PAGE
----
If Lupe looks a bit less than perfectly round (or spherical, if you're three-dimensionally inclined) to you, then you're not alone. I noticed the same thing last weekend when this picture was taken. I don't know if our bandana support is not good enough or what, but Lupe has been looking a bit squished lately. But as long as she continues to develop and ends up being tasty, I'm willing to let the aesthetics slide.
I also mentioned Lupe's little brother Tardo a couple of weeks ago. Well, I'm sorry to report that he didn't make it. I know several of you were rooting for the underdog, but he just could not pull through. This is what he looked like before I bid him goodbye.
Since then, Lupe has had more siblings. Twins, in fact. Unfortunately, one of them met the same fate as Tardo. The other remaining twin, however, has gotten big enough to earn his own pink bandana (thanks to Sienna the dog).
At some point last week, the melon plant was supporting three melons: Lupe and the Twins. I was in a bit of dilemma because I knew that Lupe would need less water as she neared ripeness, yet the Twins would continue to need lots of water for another few weeks. I consulted by email with EG from Our Engineered Garden, who provided a lot of friendly and informative advice about melon support, sun requirements and watering needs. He told me that it's difficult to cater to melons of different sizes on one plant and that the largest one usually fared the best. He also advised me to abort the smaller of the Twins, which I ended up not having to do because it basically self-aborted. I guess sometimes plants just know these things.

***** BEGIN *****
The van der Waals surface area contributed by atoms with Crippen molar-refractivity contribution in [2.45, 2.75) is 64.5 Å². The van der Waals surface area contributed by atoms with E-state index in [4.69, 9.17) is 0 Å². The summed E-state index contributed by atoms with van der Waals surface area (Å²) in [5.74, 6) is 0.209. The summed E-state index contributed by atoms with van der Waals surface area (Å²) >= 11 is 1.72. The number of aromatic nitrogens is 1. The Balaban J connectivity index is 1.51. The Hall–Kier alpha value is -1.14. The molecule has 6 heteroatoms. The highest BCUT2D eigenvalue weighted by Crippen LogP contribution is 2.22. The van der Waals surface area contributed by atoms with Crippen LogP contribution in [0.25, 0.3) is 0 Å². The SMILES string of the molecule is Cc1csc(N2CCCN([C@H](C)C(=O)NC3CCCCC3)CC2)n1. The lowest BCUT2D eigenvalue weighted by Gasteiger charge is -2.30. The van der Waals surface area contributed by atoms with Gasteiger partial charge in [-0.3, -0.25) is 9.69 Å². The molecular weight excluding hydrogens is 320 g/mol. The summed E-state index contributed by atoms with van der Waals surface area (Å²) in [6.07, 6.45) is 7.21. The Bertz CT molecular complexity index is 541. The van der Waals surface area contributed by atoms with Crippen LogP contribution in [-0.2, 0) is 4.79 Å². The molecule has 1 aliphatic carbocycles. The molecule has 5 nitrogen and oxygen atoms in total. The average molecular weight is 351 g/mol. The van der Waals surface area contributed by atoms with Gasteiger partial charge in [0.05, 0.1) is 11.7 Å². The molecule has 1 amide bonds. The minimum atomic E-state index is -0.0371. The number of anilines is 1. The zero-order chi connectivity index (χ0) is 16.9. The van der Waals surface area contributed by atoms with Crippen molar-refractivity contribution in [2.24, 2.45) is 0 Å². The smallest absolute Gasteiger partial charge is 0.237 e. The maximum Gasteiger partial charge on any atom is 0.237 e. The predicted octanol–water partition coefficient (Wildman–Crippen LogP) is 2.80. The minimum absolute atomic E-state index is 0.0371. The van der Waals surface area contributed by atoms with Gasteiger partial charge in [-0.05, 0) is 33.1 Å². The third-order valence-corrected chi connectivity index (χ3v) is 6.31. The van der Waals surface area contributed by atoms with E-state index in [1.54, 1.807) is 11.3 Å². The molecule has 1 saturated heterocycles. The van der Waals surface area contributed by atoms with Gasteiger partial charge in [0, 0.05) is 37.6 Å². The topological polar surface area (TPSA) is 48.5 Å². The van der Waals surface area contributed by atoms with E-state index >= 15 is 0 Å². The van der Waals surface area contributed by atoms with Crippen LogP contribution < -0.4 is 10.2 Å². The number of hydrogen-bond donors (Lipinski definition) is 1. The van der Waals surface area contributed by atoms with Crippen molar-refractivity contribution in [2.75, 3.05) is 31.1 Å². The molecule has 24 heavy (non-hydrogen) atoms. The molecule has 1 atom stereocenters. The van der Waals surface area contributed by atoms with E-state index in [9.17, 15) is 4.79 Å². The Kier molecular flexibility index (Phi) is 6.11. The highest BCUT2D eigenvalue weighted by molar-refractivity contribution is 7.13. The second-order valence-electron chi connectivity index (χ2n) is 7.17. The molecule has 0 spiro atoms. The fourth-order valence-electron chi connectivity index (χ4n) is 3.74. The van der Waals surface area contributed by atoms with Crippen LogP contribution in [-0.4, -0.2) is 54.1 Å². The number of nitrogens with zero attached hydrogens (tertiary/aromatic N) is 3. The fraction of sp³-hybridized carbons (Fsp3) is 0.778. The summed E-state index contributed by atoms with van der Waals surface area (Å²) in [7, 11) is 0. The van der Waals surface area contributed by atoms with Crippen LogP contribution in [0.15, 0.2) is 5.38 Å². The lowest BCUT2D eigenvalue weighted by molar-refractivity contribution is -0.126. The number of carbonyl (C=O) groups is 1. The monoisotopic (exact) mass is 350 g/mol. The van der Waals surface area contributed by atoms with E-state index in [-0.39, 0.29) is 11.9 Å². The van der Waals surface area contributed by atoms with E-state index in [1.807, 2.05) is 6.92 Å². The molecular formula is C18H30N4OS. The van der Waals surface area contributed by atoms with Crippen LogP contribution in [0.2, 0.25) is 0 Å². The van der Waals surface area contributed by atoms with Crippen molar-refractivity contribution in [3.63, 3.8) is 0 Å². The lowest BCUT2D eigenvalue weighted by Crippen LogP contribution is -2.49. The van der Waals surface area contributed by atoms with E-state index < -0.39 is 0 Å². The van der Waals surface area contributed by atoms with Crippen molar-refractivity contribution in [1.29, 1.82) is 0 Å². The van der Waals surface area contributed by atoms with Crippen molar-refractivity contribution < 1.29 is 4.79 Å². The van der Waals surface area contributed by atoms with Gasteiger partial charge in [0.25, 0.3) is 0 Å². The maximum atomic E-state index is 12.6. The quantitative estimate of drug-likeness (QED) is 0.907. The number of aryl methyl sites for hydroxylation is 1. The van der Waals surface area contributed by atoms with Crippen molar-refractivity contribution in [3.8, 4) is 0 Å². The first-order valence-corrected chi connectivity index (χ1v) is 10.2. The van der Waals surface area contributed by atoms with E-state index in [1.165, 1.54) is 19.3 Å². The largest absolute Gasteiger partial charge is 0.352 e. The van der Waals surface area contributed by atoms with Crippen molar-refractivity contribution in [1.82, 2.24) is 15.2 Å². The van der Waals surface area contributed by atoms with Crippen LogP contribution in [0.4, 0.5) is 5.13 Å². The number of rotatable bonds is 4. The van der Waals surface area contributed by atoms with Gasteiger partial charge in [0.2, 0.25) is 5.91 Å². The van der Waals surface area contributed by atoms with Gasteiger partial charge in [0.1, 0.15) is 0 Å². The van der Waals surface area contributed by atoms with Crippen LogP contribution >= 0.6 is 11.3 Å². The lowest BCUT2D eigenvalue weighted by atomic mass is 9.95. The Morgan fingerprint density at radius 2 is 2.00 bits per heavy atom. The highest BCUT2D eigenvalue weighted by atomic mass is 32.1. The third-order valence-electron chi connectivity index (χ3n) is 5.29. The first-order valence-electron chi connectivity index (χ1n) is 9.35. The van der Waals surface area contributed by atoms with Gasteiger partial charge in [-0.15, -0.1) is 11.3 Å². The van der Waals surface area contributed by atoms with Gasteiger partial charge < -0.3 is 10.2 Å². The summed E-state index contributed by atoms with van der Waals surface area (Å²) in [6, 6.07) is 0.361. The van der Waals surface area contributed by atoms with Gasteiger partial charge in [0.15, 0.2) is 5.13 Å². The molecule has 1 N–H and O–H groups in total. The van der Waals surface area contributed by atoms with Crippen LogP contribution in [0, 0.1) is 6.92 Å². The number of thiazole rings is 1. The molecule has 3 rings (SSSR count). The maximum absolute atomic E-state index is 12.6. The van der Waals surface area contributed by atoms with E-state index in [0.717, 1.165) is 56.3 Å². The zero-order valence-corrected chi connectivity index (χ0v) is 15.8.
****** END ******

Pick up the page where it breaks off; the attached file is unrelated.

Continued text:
So, here's all the information I know about when to harvest a cantaloupe (muskmelon), based on my internet research and EG's helpful advice:
- Muskmelons generally reach maturity about 5 weeks after the initial fruit set.
- Water them "like crazy" (technical quote from EG) for the first 3 weeks
- Reduce watering during the last two weeks to ensure sweeter melons. This is true for all melons, not just muskmelons.
- For muskmelons with netted/webbed skin (like Lupe), watch the webbing change color to indicate ripeness. The melon itself will also usually change color from green to more beige as it ripens.
- Smell it. Hopefully it starts to smell sweet and melony when it's nearing ripeness.
- Wait for the melon to "slip" (aka. separate, without completely falling off) from the vine natually. Ripe muskmelon should pull off easily from the vine.
Since Lupe was grown from seed from a supermarket melon, she is technically a muskmelon. But in the spirit of "when in Rome..." I will continue to refer to her as a cantaloupe.